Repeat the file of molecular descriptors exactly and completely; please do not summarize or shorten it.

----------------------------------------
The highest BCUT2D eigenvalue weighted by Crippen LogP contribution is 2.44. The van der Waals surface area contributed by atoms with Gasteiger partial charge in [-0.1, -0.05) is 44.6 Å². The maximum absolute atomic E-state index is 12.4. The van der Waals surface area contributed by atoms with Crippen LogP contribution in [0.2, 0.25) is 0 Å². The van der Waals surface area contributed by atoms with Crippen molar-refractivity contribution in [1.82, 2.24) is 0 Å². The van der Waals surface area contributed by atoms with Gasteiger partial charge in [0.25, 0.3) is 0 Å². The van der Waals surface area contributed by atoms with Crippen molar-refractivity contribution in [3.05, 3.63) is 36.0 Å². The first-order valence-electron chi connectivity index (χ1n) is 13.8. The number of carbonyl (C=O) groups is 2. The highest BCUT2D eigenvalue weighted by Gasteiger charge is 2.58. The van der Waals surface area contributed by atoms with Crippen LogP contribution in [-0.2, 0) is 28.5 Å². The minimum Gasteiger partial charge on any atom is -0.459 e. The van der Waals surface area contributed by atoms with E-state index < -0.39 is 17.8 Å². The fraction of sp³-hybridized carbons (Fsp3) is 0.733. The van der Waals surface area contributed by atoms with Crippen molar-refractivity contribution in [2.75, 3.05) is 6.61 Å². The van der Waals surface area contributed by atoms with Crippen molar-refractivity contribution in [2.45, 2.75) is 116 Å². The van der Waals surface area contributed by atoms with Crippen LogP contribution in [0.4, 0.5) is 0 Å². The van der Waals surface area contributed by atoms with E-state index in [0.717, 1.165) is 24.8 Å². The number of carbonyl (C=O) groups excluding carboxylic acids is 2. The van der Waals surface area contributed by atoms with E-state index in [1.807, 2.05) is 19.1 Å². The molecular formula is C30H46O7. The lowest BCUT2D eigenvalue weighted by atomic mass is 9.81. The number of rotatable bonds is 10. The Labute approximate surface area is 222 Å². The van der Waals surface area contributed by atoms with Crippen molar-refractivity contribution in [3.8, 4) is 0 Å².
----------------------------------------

The highest BCUT2D eigenvalue weighted by Crippen LogP contribution is 2.44. The van der Waals surface area contributed by atoms with Gasteiger partial charge in [-0.1, -0.05) is 44.6 Å². The maximum absolute atomic E-state index is 12.4. The van der Waals surface area contributed by atoms with Crippen LogP contribution in [0.2, 0.25) is 0 Å². The van der Waals surface area contributed by atoms with Crippen molar-refractivity contribution in [1.82, 2.24) is 0 Å². The van der Waals surface area contributed by atoms with Gasteiger partial charge in [0.25, 0.3) is 0 Å². The van der Waals surface area contributed by atoms with Crippen molar-refractivity contribution in [3.05, 3.63) is 36.0 Å². The first-order valence-electron chi connectivity index (χ1n) is 13.8. The number of carbonyl (C=O) groups is 2. The highest BCUT2D eigenvalue weighted by Gasteiger charge is 2.58. The van der Waals surface area contributed by atoms with Crippen LogP contribution in [-0.2, 0) is 28.5 Å². The minimum Gasteiger partial charge on any atom is -0.459 e. The van der Waals surface area contributed by atoms with E-state index < -0.39 is 17.8 Å². The fraction of sp³-hybridized carbons (Fsp3) is 0.733. The van der Waals surface area contributed by atoms with Crippen molar-refractivity contribution in [2.75, 3.05) is 6.61 Å². The van der Waals surface area contributed by atoms with Crippen molar-refractivity contribution in [2.45, 2.75) is 116 Å². The van der Waals surface area contributed by atoms with Crippen LogP contribution in [0.4, 0.5) is 0 Å². The van der Waals surface area contributed by atoms with E-state index in [0.717, 1.165) is 24.8 Å². The number of carbonyl (C=O) groups excluding carboxylic acids is 2. The van der Waals surface area contributed by atoms with E-state index in [1.807, 2.05) is 19.1 Å². The molecular formula is C30H46O7. The lowest BCUT2D eigenvalue weighted by atomic mass is 9.81. The number of rotatable bonds is 10. The Labute approximate surface area is 222 Å². The van der Waals surface area contributed by atoms with Crippen molar-refractivity contribution in [3.8, 4) is 0 Å².